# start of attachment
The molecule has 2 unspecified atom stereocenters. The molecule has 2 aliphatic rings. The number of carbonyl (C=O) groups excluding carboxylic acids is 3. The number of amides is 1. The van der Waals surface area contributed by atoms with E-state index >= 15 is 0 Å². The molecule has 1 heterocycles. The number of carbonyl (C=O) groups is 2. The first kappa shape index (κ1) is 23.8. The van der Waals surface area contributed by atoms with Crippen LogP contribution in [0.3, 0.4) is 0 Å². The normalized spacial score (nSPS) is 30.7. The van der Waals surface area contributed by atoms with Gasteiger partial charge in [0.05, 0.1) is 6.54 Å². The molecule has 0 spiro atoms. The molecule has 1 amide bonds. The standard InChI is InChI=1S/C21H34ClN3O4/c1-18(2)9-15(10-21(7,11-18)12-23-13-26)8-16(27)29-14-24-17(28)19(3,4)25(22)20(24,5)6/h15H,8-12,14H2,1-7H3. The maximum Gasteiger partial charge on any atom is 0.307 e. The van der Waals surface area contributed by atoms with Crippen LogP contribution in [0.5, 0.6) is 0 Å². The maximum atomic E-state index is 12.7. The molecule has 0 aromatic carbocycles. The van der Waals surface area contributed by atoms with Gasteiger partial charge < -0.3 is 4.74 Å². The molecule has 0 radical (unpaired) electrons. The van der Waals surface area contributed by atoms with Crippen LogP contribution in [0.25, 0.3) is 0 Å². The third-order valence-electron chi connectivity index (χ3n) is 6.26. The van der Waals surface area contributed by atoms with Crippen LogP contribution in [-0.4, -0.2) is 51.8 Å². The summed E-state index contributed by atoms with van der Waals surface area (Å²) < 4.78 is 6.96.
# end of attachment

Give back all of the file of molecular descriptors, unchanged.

The molecule has 2 unspecified atom stereocenters. The molecule has 2 aliphatic rings. The number of carbonyl (C=O) groups excluding carboxylic acids is 3. The number of amides is 1. The van der Waals surface area contributed by atoms with E-state index >= 15 is 0 Å². The molecule has 1 heterocycles. The number of carbonyl (C=O) groups is 2. The first kappa shape index (κ1) is 23.8. The van der Waals surface area contributed by atoms with Crippen LogP contribution in [0.3, 0.4) is 0 Å². The normalized spacial score (nSPS) is 30.7. The van der Waals surface area contributed by atoms with Gasteiger partial charge in [0.05, 0.1) is 6.54 Å². The molecule has 0 spiro atoms. The molecule has 1 amide bonds. The standard InChI is InChI=1S/C21H34ClN3O4/c1-18(2)9-15(10-21(7,11-18)12-23-13-26)8-16(27)29-14-24-17(28)19(3,4)25(22)20(24,5)6/h15H,8-12,14H2,1-7H3. The maximum Gasteiger partial charge on any atom is 0.307 e. The van der Waals surface area contributed by atoms with Crippen LogP contribution in [0.5, 0.6) is 0 Å². The maximum atomic E-state index is 12.7. The molecule has 0 aromatic carbocycles. The van der Waals surface area contributed by atoms with Gasteiger partial charge < -0.3 is 4.74 Å². The molecule has 0 radical (unpaired) electrons. The van der Waals surface area contributed by atoms with Crippen LogP contribution in [0.25, 0.3) is 0 Å². The third-order valence-electron chi connectivity index (χ3n) is 6.26. The van der Waals surface area contributed by atoms with Crippen LogP contribution in [-0.4, -0.2) is 51.8 Å². The summed E-state index contributed by atoms with van der Waals surface area (Å²) < 4.78 is 6.96.